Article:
Copied from the Indiana Business Journal.
Serious about minority business
New leader of minority supplier council aims to make local not-for-profit more visible
By Scott Olson • firstname.lastname@example.org
Things are going pretty well for the Indiana Minority Supplier Development Council. The not-for-profit is certifying more minority-owned companies to land lucrative contracts with large corporations, and those small firms are growing.
So, what’s a new executive director to do? Take it to the next level, of course.
That’s the goal of Carolyn Mosby, a 43-year-old Gary native chosen in April to lead the council after its former director, Michele Howell, left to manage Milwaukee-based Johnson Controls’ supplier diversity development program.
Mosby has several years of experience in both the not-for-profit world and the private sector, with some entrepreneurial chops mixed in for good measure.
“That gives her great insight into where we are wanting to go with the Indiana Minority Supplier Development Council—to run it like we’re a business,” said David Gadis, the council’s immediate past president and executive vice president of Veolia Water Indianapolis LLC.
“I think we are in a position to grow as an organization,” Mosby said. “I think that most companies see the value of having a diversified supplier base.”
The not-for-profit operates on a $900,000 annual budget and is partly supported by 150 corporations paying annual membership dues of $2,000 to belong to the council. Minority companies pay $225 annually to keep their certifications current.
Member corporations have access to a pool of minority-operated businesses they can award contracts to as part of their diversity efforts.
Momentum is moving in the council’s direction. It served 456 minority-owned businesses in 2010, a 4.3-percent increase from the previous year. And of those companies, 276 had sales of more than $1 million, an 11-percent jump.
Yet the council earlier this year was challenged with hiring a new executive director, its third since longtime leader Donald Jones retired in 2004.
Developing more programs and training activities to help minority owners operate their businesses and score contracts will be at the top of Mosby’s to-do list, Gadis said. Providing more help has become particularly important as the economy has struggled and many corporations have cut minority spending efforts.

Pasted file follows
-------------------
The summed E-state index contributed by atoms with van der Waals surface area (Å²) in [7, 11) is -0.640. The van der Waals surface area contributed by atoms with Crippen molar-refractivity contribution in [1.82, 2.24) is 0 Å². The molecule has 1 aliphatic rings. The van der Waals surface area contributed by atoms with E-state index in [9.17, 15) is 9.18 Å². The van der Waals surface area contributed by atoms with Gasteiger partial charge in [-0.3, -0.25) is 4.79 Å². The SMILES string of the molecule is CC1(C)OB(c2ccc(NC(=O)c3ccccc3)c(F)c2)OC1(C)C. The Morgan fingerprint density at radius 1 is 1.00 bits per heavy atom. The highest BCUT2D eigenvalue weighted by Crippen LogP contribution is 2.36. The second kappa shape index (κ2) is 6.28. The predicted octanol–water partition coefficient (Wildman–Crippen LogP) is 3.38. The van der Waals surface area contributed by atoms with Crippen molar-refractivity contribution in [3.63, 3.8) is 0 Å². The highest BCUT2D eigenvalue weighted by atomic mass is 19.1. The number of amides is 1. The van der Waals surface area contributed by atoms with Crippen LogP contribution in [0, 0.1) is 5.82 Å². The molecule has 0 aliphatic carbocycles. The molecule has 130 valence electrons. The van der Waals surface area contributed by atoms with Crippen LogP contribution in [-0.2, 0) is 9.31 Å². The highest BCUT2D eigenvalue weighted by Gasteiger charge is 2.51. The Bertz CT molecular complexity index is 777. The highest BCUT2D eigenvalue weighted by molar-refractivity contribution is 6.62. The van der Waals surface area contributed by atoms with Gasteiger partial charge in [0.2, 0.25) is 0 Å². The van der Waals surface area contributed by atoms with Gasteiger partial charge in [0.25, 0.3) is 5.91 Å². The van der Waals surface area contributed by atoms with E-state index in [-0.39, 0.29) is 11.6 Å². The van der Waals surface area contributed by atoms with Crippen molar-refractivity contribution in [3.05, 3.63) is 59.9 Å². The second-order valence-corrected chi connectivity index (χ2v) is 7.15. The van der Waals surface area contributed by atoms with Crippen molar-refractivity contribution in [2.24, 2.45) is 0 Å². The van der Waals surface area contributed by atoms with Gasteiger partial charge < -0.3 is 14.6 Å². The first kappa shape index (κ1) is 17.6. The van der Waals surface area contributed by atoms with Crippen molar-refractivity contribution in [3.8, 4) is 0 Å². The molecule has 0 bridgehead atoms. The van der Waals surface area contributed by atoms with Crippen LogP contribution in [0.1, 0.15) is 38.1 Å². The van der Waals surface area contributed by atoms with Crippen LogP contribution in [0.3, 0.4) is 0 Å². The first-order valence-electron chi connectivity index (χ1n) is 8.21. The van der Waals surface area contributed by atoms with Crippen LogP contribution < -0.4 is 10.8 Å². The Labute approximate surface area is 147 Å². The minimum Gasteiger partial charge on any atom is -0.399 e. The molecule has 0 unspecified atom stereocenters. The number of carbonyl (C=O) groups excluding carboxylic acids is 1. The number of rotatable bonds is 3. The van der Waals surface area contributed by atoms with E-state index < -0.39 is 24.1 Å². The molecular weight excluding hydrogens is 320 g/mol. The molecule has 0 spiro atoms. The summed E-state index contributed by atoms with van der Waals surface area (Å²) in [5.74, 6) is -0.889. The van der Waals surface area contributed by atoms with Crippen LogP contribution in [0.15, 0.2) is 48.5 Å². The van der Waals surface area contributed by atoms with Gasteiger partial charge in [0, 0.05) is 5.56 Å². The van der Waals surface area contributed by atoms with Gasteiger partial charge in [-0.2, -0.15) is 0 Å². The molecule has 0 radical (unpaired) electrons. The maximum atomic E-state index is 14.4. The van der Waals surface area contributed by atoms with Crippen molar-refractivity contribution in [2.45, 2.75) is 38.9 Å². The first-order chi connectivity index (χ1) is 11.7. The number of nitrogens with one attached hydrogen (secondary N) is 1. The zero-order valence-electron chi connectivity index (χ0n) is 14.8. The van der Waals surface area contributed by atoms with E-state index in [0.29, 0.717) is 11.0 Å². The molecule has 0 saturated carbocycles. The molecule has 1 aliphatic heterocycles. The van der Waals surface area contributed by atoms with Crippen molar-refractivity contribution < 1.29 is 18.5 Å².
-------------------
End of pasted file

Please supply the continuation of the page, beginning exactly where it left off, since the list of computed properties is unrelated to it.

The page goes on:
“As those companies went into survival mode, their outreach efforts really dropped off or diminished,” said Reggie Henderson, who led the council from 2004 to 2008 and is now president of Carmel-based Telamon Corp.’s industrial manufacturing group. “With the economy rebounding a bit, some opportunities are there, but those changes are happening slowly.”
Mosby has a litany of her own ideas to help put her stamp on an organization that simply needs some tweaking, she said.
A few of the more subtle changes al- ready have been accomplished, such as promoting a couple of staff members she felt deserved it. Others are in the works.
Companies announcing in the media that they’re moving to Indiana or expanding existing operations are greeted with a letter from Mosby, an attempt to grow membership and, she hopes, provide more work for minority firms.
“I’m not sure we’ve been proactive in going out and seeking members,” she said. “I’m not going to wait for them to decide they need us.”
The council, founded in 1972, is part of New York-based National Minority Supplier Development Council Inc. There are 37 regional councils nationwide and in Puerto Rico.
The Mosby name is a familiar one to longtime Hoosier Democrats. Mosby’s mother, also named Carolyn, served as a state representative and senator from 1978 until her death from lung cancer (she was a non-smoker) in 1990. Her father, John, died about a year and a half earlier.
The loss of her parents caused Mosby to leave Indiana State University for financial reasons. Coincidentally, a job became available in the state’s Minority Business Development program, which her mother created in 1981.
Mosby stayed there four years, while commuting two days a week to Terre Haute to complete her degree in 1994 in radio, television and film communications.